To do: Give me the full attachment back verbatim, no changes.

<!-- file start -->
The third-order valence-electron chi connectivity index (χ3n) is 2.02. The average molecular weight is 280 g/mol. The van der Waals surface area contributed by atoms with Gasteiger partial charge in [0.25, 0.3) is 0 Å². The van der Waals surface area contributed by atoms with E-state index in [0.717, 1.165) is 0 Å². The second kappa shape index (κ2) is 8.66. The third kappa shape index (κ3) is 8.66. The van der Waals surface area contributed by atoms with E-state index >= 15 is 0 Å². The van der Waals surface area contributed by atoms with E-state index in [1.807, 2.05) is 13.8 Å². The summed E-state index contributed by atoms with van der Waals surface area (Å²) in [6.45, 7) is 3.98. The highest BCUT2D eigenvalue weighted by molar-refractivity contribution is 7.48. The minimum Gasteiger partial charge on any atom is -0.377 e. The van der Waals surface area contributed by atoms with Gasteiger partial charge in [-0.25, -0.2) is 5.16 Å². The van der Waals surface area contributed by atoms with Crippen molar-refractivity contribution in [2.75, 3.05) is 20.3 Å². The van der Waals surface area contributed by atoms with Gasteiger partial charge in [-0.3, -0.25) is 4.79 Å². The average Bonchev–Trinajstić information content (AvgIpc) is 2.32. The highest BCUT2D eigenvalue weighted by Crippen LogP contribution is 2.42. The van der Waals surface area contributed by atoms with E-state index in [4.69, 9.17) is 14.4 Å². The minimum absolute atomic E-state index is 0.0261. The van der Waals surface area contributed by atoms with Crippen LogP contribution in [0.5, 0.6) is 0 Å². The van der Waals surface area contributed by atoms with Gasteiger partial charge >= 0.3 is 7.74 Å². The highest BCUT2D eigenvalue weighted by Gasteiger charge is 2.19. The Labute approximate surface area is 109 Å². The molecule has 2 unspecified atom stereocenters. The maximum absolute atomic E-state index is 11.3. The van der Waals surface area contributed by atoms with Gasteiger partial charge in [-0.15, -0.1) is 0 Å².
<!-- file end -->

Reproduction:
The third-order valence-electron chi connectivity index (χ3n) is 2.02. The average molecular weight is 280 g/mol. The van der Waals surface area contributed by atoms with Gasteiger partial charge in [0.25, 0.3) is 0 Å². The van der Waals surface area contributed by atoms with E-state index in [0.717, 1.165) is 0 Å². The second kappa shape index (κ2) is 8.66. The third kappa shape index (κ3) is 8.66. The van der Waals surface area contributed by atoms with E-state index >= 15 is 0 Å². The van der Waals surface area contributed by atoms with E-state index in [1.807, 2.05) is 13.8 Å². The summed E-state index contributed by atoms with van der Waals surface area (Å²) in [6.45, 7) is 3.98. The highest BCUT2D eigenvalue weighted by molar-refractivity contribution is 7.48. The minimum Gasteiger partial charge on any atom is -0.377 e. The van der Waals surface area contributed by atoms with Gasteiger partial charge in [-0.25, -0.2) is 5.16 Å². The van der Waals surface area contributed by atoms with Crippen molar-refractivity contribution in [2.75, 3.05) is 20.3 Å². The van der Waals surface area contributed by atoms with Gasteiger partial charge in [-0.3, -0.25) is 4.79 Å². The average Bonchev–Trinajstić information content (AvgIpc) is 2.32. The highest BCUT2D eigenvalue weighted by Crippen LogP contribution is 2.42. The van der Waals surface area contributed by atoms with E-state index in [4.69, 9.17) is 14.4 Å². The minimum absolute atomic E-state index is 0.0261. The van der Waals surface area contributed by atoms with Crippen LogP contribution in [0.5, 0.6) is 0 Å². The van der Waals surface area contributed by atoms with Gasteiger partial charge >= 0.3 is 7.74 Å². The highest BCUT2D eigenvalue weighted by Gasteiger charge is 2.19. The Labute approximate surface area is 109 Å². The molecule has 2 unspecified atom stereocenters. The maximum absolute atomic E-state index is 11.3. The van der Waals surface area contributed by atoms with Gasteiger partial charge in [-0.15, -0.1) is 0 Å².